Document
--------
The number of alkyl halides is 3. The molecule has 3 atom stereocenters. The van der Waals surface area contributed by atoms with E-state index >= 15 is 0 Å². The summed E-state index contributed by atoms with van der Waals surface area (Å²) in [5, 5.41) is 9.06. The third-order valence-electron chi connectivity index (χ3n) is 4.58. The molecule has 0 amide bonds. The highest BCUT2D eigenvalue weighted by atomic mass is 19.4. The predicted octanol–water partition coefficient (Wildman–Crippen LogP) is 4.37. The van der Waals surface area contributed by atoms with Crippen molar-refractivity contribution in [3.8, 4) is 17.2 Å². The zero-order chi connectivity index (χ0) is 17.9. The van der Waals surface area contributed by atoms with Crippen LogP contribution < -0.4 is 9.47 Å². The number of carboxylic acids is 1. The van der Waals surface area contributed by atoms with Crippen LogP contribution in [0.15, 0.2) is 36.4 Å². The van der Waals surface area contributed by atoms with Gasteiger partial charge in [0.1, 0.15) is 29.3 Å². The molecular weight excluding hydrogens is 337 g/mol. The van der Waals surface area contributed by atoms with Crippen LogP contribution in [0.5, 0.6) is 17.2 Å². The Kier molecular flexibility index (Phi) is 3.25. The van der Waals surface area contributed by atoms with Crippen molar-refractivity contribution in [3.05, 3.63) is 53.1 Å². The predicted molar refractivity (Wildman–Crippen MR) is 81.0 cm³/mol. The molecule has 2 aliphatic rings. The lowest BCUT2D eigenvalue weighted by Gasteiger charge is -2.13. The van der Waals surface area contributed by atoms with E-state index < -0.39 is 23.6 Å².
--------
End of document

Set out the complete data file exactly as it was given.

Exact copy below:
The number of alkyl halides is 3. The molecule has 3 atom stereocenters. The van der Waals surface area contributed by atoms with E-state index >= 15 is 0 Å². The summed E-state index contributed by atoms with van der Waals surface area (Å²) in [5, 5.41) is 9.06. The third-order valence-electron chi connectivity index (χ3n) is 4.58. The molecule has 0 amide bonds. The highest BCUT2D eigenvalue weighted by atomic mass is 19.4. The predicted octanol–water partition coefficient (Wildman–Crippen LogP) is 4.37. The van der Waals surface area contributed by atoms with Crippen molar-refractivity contribution in [3.8, 4) is 17.2 Å². The zero-order chi connectivity index (χ0) is 17.9. The van der Waals surface area contributed by atoms with Crippen LogP contribution < -0.4 is 9.47 Å². The number of carboxylic acids is 1. The van der Waals surface area contributed by atoms with Crippen LogP contribution in [0.15, 0.2) is 36.4 Å². The van der Waals surface area contributed by atoms with Gasteiger partial charge in [0.1, 0.15) is 29.3 Å². The molecular weight excluding hydrogens is 337 g/mol. The van der Waals surface area contributed by atoms with Crippen LogP contribution in [0.5, 0.6) is 17.2 Å². The Kier molecular flexibility index (Phi) is 3.25. The van der Waals surface area contributed by atoms with Crippen molar-refractivity contribution in [3.05, 3.63) is 53.1 Å². The predicted molar refractivity (Wildman–Crippen MR) is 81.0 cm³/mol. The molecule has 2 aliphatic rings. The lowest BCUT2D eigenvalue weighted by Gasteiger charge is -2.13. The van der Waals surface area contributed by atoms with E-state index < -0.39 is 23.6 Å².